Autumn Lake Techniques

Tom Jarman provides an introduction to autumn lake fishing in Victoria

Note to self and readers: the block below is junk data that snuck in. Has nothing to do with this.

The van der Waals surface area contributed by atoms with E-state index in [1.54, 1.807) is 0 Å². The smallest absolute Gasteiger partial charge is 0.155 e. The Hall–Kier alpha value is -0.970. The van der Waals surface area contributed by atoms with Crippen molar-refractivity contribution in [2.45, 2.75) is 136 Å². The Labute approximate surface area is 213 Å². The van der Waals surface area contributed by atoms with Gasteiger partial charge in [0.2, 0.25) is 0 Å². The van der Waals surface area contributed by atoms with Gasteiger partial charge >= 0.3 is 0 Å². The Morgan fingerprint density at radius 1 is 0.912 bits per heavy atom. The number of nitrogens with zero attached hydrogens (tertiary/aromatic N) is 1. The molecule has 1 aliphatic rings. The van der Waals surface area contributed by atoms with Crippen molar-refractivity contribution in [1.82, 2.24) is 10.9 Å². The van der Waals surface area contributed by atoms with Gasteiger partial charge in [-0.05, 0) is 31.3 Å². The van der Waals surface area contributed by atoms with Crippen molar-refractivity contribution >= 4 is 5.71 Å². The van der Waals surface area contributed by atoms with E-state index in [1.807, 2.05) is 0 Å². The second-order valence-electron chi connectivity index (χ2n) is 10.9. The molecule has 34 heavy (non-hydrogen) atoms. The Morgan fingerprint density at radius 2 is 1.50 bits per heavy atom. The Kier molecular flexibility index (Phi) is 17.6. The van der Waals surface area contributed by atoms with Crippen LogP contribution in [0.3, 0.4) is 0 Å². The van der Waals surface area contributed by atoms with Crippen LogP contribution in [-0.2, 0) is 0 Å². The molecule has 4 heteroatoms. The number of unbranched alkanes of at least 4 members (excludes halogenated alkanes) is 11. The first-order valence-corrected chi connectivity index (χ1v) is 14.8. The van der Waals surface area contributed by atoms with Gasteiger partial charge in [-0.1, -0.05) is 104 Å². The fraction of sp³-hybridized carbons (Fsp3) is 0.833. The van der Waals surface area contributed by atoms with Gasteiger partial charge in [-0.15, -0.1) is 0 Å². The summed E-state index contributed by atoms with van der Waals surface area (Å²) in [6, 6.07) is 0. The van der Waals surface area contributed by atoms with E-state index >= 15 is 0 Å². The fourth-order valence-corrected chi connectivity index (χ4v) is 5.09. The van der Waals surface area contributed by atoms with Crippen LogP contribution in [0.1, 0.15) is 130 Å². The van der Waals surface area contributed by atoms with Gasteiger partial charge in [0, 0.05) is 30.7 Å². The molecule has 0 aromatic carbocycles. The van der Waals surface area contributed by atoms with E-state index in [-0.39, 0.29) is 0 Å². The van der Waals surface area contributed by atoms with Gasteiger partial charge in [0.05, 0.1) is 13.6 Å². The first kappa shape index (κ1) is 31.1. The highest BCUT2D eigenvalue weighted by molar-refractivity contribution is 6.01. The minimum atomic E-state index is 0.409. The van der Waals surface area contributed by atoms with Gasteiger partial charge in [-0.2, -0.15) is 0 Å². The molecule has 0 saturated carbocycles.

Autumn is a fantastic time to explore the many lakes that Victoria has to offer. The air and water temperatures are dropping nicely and our trout become more active, looking to feed and put on condition before winter. Insect life is abundant at this time, with the usual midges, caddis and damsels. Mayflies re-emerge on many of our waters after a long hot summer, and the trout are also willing to chase smelt and other baitfish. And of course, there is still the usual forage such as snails. With so many options, approaching lakes through this period of the year can be daunting, but I have found that the best way to consistently catch trout is to be prepared with a few core techniques that can be applied under a range of conditions. By fishing proven techniques and high-percentage flies in good water, we can put ourselves in the best position to catch fish. WHAT TO LOOK FOR When arriving at a lake, one of the first and often most difficult decisions is choosing where to start. There are a few things to look for, but it is important not to overthink this, as where you start fishing is rarely where you end up later in the day. The first thing to look for is active fish — if we can find fish rising or moving, this is a great place to start. If we can’t see fish feeding, then looking for the food is the next best thing — this can be insects on the surface or schools of bait. Points on shorelines and windward shores are often areas where food will be pushed by wind and lake currents. If we can’t find any signs of fish or food, then identifying areas with structure such as weed, rocks and timber, or ledges and drop-offs is key. Wind lanes, windward shores or current created by wind are also good, as is any sort of colour change in the water. PULLING Retrieving streamers and traditional wet flies is one of the most reliable ways to consistently catch fish in Victoria, or anywhere in the world for that matter. This has been my go-to technique in many local competitions and world championships in locations such as the USA, Slovakia and Italy. It was also the main technique used by teams at the worlds in Tasmania in 2019. Pulling as a technique is effective because it allows the angler to cover lots of water. By constantly retrieving your fly through different water, the chances of pulling it past a fish that is willing to eat are high. This is a great method to employ when you can’t see any signs of fish and are forced to fish blind and search for them. It is most productive in windy and overcast conditions. Mixing up the speed and type of retrieve is very important when pulling — on a given day trout will typically prefer some retrieves to others. I like to include standard strips and long draws, remembering to always vary your speed. I also like to throw in the odd ‘roly-poly’ (the two-handed retrieve) and also a slow figure of eight (hand twist retrieve). An intermediate sinking line is a go-to on most of our waters as it adds the ability to fish a wide range of depths. A true intermediate will sink at 1.5–2.0 inches per second — you can also buy intermediates with slightly slower or faster sink rates. A floating line will do the job, if it’s all you have. It helps to keep your leader simple, and a great starting point is a 12-foot leader with flies spaced 6 feet apart. I almost always use a leader that is straight 3X or 4X fluorocarbon — my flies are often weighted, and when combined with the sinking fly line, you’ll find there is enough power to turn your flies over without a tapered leader. Having a small range of suitable flies will help keep decision making simple. A few streamers in olive, black and brown will go a long way — flies such as Shrek and Humungous are great examples. I like around a size 12 on most Victorian waters. You will also want a few traditional wet flies in a size 14 or 12. Claret Dabbler, Kate McLaren and a Bibio will provide good small fly options, especially if the fish are looking for mayflies and other insects rather than damsels and baitfish. I will often start with a streamer on the point, and a traditional wet on the dropper to help me work out whether the fish want to eat big or small on the day. NYMPHING Nymphing on a lake is a great way to fish in calm conditions or when the fish are keyed in on mayfly, midge and other insects. Unlike pulling, nymphing is a much slower way to fish and as a result covers much less water, however, it makes up for this by being more thorough, imitative, and subtle. It is a very good way to fish when you can see rising or moving fish or know you are fishing an area that holds fish. Nymphing is a great way to catch difficult risers and heavily pressured trout, and to extend your catch before and after a mayfly hatch. The key to fishing nymphs well is having good control throughout your retrieve and keeping in good contact with your flies (staying tight to them), as takes can often be very subtle. A slow figure eight or very slow long draws are the best way to fish nymphs, as actual nymphs do not swim quickly. You can mix up the retrieve with the odd twitch or stop, but nice smooth and slow retrieves will catch most of your fish. I like to fish nymphs on a floating line because I tend to use this technique on shallower lakes or when the fish are high in the water, rising and feeding on nymphs. A tapered leader can be helpful because often both your flies will be unweighted. I will generally take a 9-foot 4X fluorocarbon tapered leader (monofilament tapered leaders are also fine) and cut 4 feet off the butt section (the thicker end); this leaves me with a 5-foot tapered leader. Here I tie a tippet ring, which allows me to easily extend my 4X fluorocarbon tippet from the end. I fish the top fly at least 7 feet from my fly line and I like to have my flies spaced nicely apart, 5 to 6 feet is ideal. Having a mix of styles of nymphs is helpful — seals fur nymphs in black, brown and claret are fantastic on mayfly waters; I also really like fishing Crunchers (nymphs with little hackles around the front); Diawl Bachs are very effective when fish are midging, and your classic Hares Ear nymphs are always good. It is also helpful to have a few nymphs with bead heads to gain some depth if needed, or to anchor your cast in the wind. Black seals fur nymphs with an orange bead are great, as are Hares Ear nymphs with a small gold bead. Size 14 and 12 nymphs will cover you in most situations, but having some in size 16 can be useful too. DRY FLY Fishing dry flies on lakes is enjoyable and can be very productive in the right conditions. On warm overcast days or evenings when there are plenty of insects around, fishing dry flies blind can be effective. However, in general you want to be seeing some rising fish before you fish dries. It can also be a good way to fish to any trout you can polaroid or see cruising the lake edges. Fishing dries is quite straightforward. You can fish your flies static or you can twitch or draw them across the surface. A good rule of thumb is in bright conditions leave your dries still, and in overcast conditions don’t be afraid to move them across the surface. Trout are far more confident to come up and eat off the top when it’s overcast, so you can be a bit more aggressive. I like to fish my dries on a weight-forward floating line. I use a 9-foot 3X or 4X monofilament tapered leader, tying a tippet ring on to the end and then extending this with 4X mono leader material. Fishing two flies 6 feet apart is preferable unless I am sight fishing in shallow water, where one fly and accurate presentations are very important. As always, don’t over complicate fly choice, you just want to cover a few bases with your lake dries for Victorian waters. A parachute style mayfly or spinner is a must-have pattern as is a Possum Emerger. Carrot flies in orange or claret are handy to fish as the dropper in a team of two flies. In addition having some English style hoppers such as a Bibio Hopper, Black Hopper or Brown Hopper will be very handy. All of these flies will draw fish to the surface when they’re eating a wide range of food off the top. Keep It Simple Lake fishing can seem quite daunting, but when broken down it’s really very straightforward: • Find the fish or fish likely water. • Select the right technique for the day’s conditions. • Be prepared to change techniques and use a bit of trial and error. • Remember there is always a way to catch them.